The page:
Investors often blame their broker for losses in the stock market. Sometimes the losses are caused by improper handling of the account and not just market fluctuations. You can obtain a free report regarding your broker from the Financial Industry Regulatory Authority (“FINRA”) at www.brokercheck.finra.org. The free report provides background information, registrations, and some information regarding prior claims. Brokers are self-regulating and FINRA has enacted various rules to regulate them.
For Florida investors, the Florida legislature enacted Chapter 517 of the Florida statutes to provide its citizens with even greater protection. In enacting the chapter, the legislature placed restrictions on brokers selling to Florida residents and provided better remedies than available under Federal law.
Chapter 517 is commonly known as the Security Investor Protection Act (“Act”). The Act imposes various requirements, including registering, disclosing background information, and restricting the types of representations a broker may make to customers.
The most common type of claim under the Act and against a broker in general is for a misrepresentation of fact. Under the Act a broker is required to inform a customer of relevant information concerning the securities and investments recommended by the broker. This duty goes beyond prohibiting false representations and includes an affirmative duty to speak. Typically, a broker recommending a security only discusses the good aspects of the security. The Act requires a broker to provide more than the high points of a security. Specifically, it states it shall be unlawful and a violation for a person to omit to state a material fact when considering the circumstances under which the statements were made the omission is misleading.
A typical example of this breach of the duty to speak occurs when a broker recommends an unsuitable security. The doctrine of suitability incorporates many of the basic aspects of investing. In making a recommendation to purchase or sell a security, a broker must consider the investor’s age, income level, assets, and sophistication. This is commonly known as the “Know Your Customer Rule.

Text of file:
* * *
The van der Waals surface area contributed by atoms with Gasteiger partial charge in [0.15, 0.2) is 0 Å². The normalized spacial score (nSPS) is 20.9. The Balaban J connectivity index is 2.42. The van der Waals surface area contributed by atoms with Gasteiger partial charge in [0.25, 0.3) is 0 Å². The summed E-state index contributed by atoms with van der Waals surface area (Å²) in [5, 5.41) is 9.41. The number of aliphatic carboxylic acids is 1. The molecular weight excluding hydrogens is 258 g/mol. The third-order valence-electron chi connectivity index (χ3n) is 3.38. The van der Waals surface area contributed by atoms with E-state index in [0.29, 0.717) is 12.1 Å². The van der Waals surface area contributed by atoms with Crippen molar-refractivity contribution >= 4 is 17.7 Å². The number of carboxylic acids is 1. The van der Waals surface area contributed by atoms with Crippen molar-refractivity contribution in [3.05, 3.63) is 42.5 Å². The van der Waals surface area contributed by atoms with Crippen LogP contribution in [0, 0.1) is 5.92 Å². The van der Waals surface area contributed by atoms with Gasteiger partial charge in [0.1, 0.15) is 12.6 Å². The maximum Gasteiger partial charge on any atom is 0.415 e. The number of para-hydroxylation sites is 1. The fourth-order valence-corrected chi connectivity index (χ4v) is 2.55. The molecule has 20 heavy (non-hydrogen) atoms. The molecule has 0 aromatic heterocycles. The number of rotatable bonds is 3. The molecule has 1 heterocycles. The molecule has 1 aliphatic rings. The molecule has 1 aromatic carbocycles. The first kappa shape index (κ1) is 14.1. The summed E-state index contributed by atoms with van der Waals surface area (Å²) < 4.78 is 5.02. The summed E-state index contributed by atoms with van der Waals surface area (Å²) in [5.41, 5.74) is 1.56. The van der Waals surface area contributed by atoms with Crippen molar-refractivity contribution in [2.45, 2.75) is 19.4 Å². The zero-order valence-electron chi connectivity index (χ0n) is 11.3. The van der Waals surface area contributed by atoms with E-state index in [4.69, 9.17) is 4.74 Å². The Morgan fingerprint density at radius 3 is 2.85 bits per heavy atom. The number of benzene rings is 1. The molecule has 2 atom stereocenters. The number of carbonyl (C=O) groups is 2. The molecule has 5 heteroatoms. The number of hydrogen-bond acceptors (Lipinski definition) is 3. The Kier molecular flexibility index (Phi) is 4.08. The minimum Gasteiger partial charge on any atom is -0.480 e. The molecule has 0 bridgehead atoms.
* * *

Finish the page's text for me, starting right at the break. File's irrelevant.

The Act does not expressly discuss suitability. However, the courts have determined that the Act includes these types of violations. Under the rules and the Act and FINRA, a broker who recommends a security that is not suitable has committed fraud under the Act. Placing a large portion of a retiree’s liquid assets in high-tech stocks is unsuitable because although the quality of the stock might be considered acceptable, the volatility is simply inappropriate for someone living off their investments. The prices of these stocks vary widely from day to day. A retiree might need to sell the stock to pay expenses. If this were to occur on an off day, the loss would be realized. Similarly, placing a large portion of the liquid assets in an illiquid investment would also be unsuitable.
Unlike the typical fraud case, the misstatements or failure to speak need not cause the loss. In a typical 10b‑5 case (Federal Securities Fraud) the investor must show that the information that was withheld had an effect on the stock price and in essence caused the damage. This is not the case with actions brought under the Act. Under Florida law, all a Florida investor need show is that, but for the misstatement or missing information, the security would never have been purchased. This makes a violation of the Act an easy claim to prove.
In selling a security, brokers often make claims as to the safety of the security and their own infallibility. Recognizing that certain words are inherently deceptive, the legislature has limited the sales pitch a broker may employ when discussing himself or a specific security. The use of these words appears to pose a type of strict liability on the broker. They include misrepresenting that a company or broker has been guaranteed, sponsored, recommended, or approved by a governmental entity.
Once a violation is shown, the Act contains a specific method of computing damages. The statute contains a formula for recessionary damages and compensatory damages. The investor takes the amount paid for the security and adds interest at the legal rate. From this sum, distributions from the security are subtracted along with the value of the security on the date of recession or the date of sale. Thus, if a security is purchased for $100 and sold one year later for $50, the damages would be $100 (amount paid) plus $10 (interest) minus $50 (value on date of sale) equals $60. The damage calculation is mathematical in nature. The court can do the math post-trial if the jury makes an error. In addition to the statutory damages, the Act provides for attorneys’ fees to the successful investor.